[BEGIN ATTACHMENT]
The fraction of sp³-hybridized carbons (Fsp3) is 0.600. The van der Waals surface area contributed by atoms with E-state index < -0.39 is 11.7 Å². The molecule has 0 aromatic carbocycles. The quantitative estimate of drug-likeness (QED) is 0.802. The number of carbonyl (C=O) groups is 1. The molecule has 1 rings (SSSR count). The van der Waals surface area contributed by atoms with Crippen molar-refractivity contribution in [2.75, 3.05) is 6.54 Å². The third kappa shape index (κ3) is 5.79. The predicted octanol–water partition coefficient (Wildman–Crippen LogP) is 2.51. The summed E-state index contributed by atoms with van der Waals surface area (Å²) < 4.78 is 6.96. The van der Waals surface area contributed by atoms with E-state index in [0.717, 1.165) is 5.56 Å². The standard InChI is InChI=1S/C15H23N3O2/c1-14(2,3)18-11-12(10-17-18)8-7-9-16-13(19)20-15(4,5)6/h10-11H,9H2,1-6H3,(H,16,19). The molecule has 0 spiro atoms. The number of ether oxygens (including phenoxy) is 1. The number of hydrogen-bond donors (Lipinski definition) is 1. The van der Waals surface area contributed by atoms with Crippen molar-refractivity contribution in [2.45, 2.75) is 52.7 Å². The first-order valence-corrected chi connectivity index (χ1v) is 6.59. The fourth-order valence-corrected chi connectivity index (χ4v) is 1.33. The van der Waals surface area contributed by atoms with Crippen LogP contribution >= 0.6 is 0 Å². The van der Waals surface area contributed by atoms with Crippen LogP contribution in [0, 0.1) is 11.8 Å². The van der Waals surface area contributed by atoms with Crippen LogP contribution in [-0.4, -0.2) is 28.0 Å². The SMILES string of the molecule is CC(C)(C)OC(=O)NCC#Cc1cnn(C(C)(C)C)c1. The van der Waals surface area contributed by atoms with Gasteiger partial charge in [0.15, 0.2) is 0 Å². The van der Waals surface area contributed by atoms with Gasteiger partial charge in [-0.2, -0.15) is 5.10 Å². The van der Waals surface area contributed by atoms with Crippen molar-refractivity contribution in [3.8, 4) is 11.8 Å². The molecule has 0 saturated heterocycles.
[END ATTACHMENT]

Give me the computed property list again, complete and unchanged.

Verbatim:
The fraction of sp³-hybridized carbons (Fsp3) is 0.600. The van der Waals surface area contributed by atoms with E-state index < -0.39 is 11.7 Å². The molecule has 0 aromatic carbocycles. The quantitative estimate of drug-likeness (QED) is 0.802. The number of carbonyl (C=O) groups is 1. The molecule has 1 rings (SSSR count). The van der Waals surface area contributed by atoms with Crippen molar-refractivity contribution in [2.75, 3.05) is 6.54 Å². The third kappa shape index (κ3) is 5.79. The predicted octanol–water partition coefficient (Wildman–Crippen LogP) is 2.51. The summed E-state index contributed by atoms with van der Waals surface area (Å²) < 4.78 is 6.96. The van der Waals surface area contributed by atoms with E-state index in [0.717, 1.165) is 5.56 Å². The standard InChI is InChI=1S/C15H23N3O2/c1-14(2,3)18-11-12(10-17-18)8-7-9-16-13(19)20-15(4,5)6/h10-11H,9H2,1-6H3,(H,16,19). The molecule has 0 spiro atoms. The number of ether oxygens (including phenoxy) is 1. The number of hydrogen-bond donors (Lipinski definition) is 1. The van der Waals surface area contributed by atoms with Crippen molar-refractivity contribution in [2.45, 2.75) is 52.7 Å². The first-order valence-corrected chi connectivity index (χ1v) is 6.59. The fourth-order valence-corrected chi connectivity index (χ4v) is 1.33. The van der Waals surface area contributed by atoms with Crippen LogP contribution >= 0.6 is 0 Å². The van der Waals surface area contributed by atoms with Crippen LogP contribution in [0, 0.1) is 11.8 Å². The van der Waals surface area contributed by atoms with Crippen LogP contribution in [-0.4, -0.2) is 28.0 Å². The SMILES string of the molecule is CC(C)(C)OC(=O)NCC#Cc1cnn(C(C)(C)C)c1. The van der Waals surface area contributed by atoms with Gasteiger partial charge in [0.15, 0.2) is 0 Å². The van der Waals surface area contributed by atoms with Gasteiger partial charge in [-0.2, -0.15) is 5.10 Å². The van der Waals surface area contributed by atoms with Crippen molar-refractivity contribution in [3.8, 4) is 11.8 Å². The molecule has 0 saturated heterocycles.